By the time Johnny finds the asylum’s owner Dr Edwards (Herbert Prior) and the missing farmer, we are given the big reveal of Ziska’s true status, yet truthfully we are past caring as the plot descends into standard mad scientist hack work. “At last, the fools have brought me a woman!” crows Ziska over Betty, strapped to an operating table. He is about to experiment on her to crack the old chestnut of the secret of life – “Rigo – my knives!”- yet instead is forced into his own ‘death-chair’ by Caliban and mercifully Chaney is electrocuted out of the movie. It only remains for Johnny to hoist Caliban up, ready-trussed for the police.

A clunky epilogue has Betty and Johnny together in a car. She stares up at him doe-eyed in admiration with the line “How can I ever be worthy of a wonderful man like y’all?” This reads like a weak parody of Deep South folks but at least serves to remind us that The Monster ultimately isn’t worthy of us nor Lon Chaney...

Sunday, 16 October 2016


As an individual, Stan Laurel often played belligerent, highly-physical characters eager to spoil for a fight - quite a departure from the milder persona he would later contrast with the overbearing Hardy. He’d been having combative relationships off-screen as well, going back and forth from working for Hal Roach to leaving him again temporarily for producer Joe Rock over a money dispute. During a prolific burst of creativity churning out twenty-four shorts across 1924 to 1925, one of the twelve he made for Rock was another direct spoof of the various versions of Dr Jekyll and Mr Hyde.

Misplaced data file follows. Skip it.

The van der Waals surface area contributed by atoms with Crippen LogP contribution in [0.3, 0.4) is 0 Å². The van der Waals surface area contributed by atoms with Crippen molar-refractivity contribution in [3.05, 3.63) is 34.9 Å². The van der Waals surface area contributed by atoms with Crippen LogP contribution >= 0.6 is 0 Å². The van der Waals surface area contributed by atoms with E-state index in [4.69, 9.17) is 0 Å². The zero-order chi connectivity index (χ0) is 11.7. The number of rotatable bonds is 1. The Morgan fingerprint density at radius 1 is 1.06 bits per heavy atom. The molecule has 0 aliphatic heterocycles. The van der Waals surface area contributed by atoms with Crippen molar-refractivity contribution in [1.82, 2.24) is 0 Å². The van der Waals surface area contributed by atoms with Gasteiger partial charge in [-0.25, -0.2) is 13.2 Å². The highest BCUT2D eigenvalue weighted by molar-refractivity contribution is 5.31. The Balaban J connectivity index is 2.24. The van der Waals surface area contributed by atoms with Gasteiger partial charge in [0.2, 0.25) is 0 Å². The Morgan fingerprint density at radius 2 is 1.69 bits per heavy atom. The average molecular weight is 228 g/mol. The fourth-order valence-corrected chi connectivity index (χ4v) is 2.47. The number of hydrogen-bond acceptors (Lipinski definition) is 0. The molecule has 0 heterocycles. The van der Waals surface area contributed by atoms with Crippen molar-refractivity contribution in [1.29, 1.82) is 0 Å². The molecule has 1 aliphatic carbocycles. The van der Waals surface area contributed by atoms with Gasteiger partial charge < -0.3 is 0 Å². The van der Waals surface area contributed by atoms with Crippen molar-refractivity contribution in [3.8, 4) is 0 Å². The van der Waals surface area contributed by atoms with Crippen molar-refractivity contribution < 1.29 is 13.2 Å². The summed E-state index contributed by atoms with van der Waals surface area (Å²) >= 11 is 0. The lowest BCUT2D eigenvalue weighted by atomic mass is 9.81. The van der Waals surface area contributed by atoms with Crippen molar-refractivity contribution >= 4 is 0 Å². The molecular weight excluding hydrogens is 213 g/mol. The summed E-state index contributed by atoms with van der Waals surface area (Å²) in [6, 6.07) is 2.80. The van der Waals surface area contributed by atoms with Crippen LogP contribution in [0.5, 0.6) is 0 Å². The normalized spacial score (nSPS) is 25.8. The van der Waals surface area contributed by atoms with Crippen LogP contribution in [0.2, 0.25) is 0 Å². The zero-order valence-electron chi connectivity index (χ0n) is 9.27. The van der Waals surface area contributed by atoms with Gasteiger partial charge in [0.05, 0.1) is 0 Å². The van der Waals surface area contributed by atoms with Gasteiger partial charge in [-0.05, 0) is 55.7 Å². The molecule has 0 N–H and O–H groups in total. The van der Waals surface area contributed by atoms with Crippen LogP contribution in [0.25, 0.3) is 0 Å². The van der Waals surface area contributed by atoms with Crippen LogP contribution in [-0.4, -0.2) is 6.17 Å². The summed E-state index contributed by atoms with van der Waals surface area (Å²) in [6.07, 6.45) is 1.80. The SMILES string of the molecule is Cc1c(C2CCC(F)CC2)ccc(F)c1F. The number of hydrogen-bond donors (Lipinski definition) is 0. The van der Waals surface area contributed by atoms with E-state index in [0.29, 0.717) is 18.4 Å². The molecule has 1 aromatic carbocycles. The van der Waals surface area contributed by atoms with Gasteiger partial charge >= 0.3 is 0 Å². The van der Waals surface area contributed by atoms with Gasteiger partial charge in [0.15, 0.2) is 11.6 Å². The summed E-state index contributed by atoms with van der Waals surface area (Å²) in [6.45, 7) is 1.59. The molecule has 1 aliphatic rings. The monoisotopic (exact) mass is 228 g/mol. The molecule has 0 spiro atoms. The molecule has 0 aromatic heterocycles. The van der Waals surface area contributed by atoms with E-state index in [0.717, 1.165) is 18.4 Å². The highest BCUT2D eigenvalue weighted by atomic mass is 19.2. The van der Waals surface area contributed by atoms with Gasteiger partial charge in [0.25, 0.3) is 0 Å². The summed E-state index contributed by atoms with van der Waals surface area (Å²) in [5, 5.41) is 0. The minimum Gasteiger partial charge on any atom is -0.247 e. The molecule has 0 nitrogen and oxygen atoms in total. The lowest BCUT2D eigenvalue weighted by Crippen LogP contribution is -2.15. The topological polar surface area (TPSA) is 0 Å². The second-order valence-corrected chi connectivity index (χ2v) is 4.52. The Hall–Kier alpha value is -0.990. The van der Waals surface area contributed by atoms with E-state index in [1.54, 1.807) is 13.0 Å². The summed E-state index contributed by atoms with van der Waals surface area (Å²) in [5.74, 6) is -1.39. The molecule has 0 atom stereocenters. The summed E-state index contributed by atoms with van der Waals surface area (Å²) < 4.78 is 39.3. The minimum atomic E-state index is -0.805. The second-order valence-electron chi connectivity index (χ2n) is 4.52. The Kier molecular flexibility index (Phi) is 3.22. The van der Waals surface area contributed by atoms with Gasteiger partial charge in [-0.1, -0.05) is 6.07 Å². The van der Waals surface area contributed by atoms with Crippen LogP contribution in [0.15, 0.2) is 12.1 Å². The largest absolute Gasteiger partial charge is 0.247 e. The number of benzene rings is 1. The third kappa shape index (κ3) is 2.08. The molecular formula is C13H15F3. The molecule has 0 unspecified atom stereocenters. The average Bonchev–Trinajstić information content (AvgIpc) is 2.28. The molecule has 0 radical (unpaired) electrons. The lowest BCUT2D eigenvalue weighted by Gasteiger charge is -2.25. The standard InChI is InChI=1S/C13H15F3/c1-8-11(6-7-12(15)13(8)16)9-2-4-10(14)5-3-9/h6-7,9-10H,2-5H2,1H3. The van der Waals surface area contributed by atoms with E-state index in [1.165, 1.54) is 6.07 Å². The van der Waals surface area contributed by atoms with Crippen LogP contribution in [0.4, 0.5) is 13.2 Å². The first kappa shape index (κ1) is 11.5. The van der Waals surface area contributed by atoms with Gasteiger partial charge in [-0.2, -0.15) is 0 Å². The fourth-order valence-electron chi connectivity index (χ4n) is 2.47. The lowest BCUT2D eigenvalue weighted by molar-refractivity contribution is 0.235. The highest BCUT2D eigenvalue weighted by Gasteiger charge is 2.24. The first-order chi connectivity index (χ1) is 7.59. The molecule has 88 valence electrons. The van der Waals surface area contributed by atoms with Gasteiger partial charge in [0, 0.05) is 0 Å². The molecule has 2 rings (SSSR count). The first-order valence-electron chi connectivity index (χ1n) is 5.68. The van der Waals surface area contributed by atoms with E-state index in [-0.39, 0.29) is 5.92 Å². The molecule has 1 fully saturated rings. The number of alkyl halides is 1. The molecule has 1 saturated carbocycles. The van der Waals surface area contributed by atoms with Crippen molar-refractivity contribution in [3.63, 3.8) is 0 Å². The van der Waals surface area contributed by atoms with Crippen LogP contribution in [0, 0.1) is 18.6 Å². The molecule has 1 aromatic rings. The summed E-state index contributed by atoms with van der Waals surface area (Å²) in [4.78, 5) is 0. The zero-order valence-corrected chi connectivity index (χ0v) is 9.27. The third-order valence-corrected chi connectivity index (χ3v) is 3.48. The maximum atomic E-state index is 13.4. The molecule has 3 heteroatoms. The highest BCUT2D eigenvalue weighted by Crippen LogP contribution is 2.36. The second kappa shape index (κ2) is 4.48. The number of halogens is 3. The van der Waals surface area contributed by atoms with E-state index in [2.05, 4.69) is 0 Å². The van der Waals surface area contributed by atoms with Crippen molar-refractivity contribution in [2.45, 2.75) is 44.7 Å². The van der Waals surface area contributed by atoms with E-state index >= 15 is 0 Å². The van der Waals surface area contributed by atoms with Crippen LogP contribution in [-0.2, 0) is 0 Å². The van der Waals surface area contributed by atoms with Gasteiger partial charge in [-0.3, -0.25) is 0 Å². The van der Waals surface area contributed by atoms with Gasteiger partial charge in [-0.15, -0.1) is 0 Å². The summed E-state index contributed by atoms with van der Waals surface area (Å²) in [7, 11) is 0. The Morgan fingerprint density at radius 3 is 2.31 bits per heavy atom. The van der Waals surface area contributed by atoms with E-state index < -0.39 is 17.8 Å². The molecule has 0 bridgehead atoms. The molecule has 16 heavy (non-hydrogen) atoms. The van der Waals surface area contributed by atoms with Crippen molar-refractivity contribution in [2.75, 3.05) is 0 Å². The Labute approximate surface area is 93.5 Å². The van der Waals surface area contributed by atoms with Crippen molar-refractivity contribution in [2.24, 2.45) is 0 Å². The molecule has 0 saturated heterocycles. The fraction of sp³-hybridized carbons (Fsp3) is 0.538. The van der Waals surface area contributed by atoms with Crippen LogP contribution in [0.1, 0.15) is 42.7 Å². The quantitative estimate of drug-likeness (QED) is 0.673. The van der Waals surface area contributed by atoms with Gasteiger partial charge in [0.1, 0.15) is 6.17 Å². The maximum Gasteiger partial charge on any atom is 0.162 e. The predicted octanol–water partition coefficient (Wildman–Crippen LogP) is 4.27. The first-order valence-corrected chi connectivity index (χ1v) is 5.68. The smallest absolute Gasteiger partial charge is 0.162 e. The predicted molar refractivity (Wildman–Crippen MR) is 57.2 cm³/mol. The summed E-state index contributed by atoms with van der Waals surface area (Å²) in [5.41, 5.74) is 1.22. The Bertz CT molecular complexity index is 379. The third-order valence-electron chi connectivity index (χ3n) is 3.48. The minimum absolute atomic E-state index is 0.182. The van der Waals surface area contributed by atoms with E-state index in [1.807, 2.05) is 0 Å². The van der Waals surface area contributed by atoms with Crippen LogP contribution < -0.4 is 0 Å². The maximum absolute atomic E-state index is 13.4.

Dr Pyckle and Mr Pride is a surprisingly funny and exuberant gem. Part of the fun is the wit of Tay Garnett’s many title cards undermining both the period and the characters from the novel with a modern subversiveness. Author Robert Louis Stevenson’s meditation on the fear of evil overcoming good, echoed in the 1920 film’s ‘In each of us,two natures are at war – the good and evil’ - is here considered with such repercussions as ‘Even saxophone players would be tolerated’. Dr Stanislaus Pyckle’s high reputation precedes him – ‘Heaven knows why’.

We then meet Laurel’s Dr Pyckle pacing the floor of his laboratory while a quartet of learned colleagues hang on his pronouncements, apparently bored, awaiting his divine inspiration. His pince-nez glasses, slicked-back hair and dark lips contrast starkly with his blue eyes. Even more striking than his appearance is the rare chance to see Laurel taking a high-status role. He is a strutting peacock of Victorian intellectual pomposity, not the famously meek dimwit we love. The main pleasure of the film is actually watching Stan clearly enjoying himself in the dual title role wherein he’s equally funny as both halves. Whereas Lloyd, always a serious actor playing comedy, used a crack team of gag-men and a sober analytical mind to create the architecture of funny from the ground up, Laurel gives all the appearance of being allowed to just turn instinctively as the camera turns over. As with Jim Carrey, the joy is in his unfettered creativity in the moment. As Pyckle, pre-Pryde, he is firing on all cylinders in his facial expressions dealing with his colleagues and Julie Leonard as his assistant.

The bonus, for those who’ve seen it, is in the mischievous lampooning of the most respected film remake starring illustrious stage star John Barrymore. In the main, the greatest Hamlet of his era was highly convincing as Hyde and channelled his performance with an impressive lack of prosthetics (other than extended phalanges and a late-revealed pointy skull). Barrymore’s wickedness though is matched by Laurel’s in mocking ‘the Great Profile’s slightly over-wrought metamorphosis into his alter-ego. Instead of his forerunner’s grasping of the throat and writhing, it is Pyckle’s legs that become supernaturally possessed after he downs what looks like a milkshake (Pyckle’s ‘58th variety’ spoofing Heinz’s 57 varieties) . He wobbles spaghetti-legged, kicks and spins laughably before throwing himself out of the window to land in a match-cut to a dummy that rivals Benny Hill for comedy obviousness.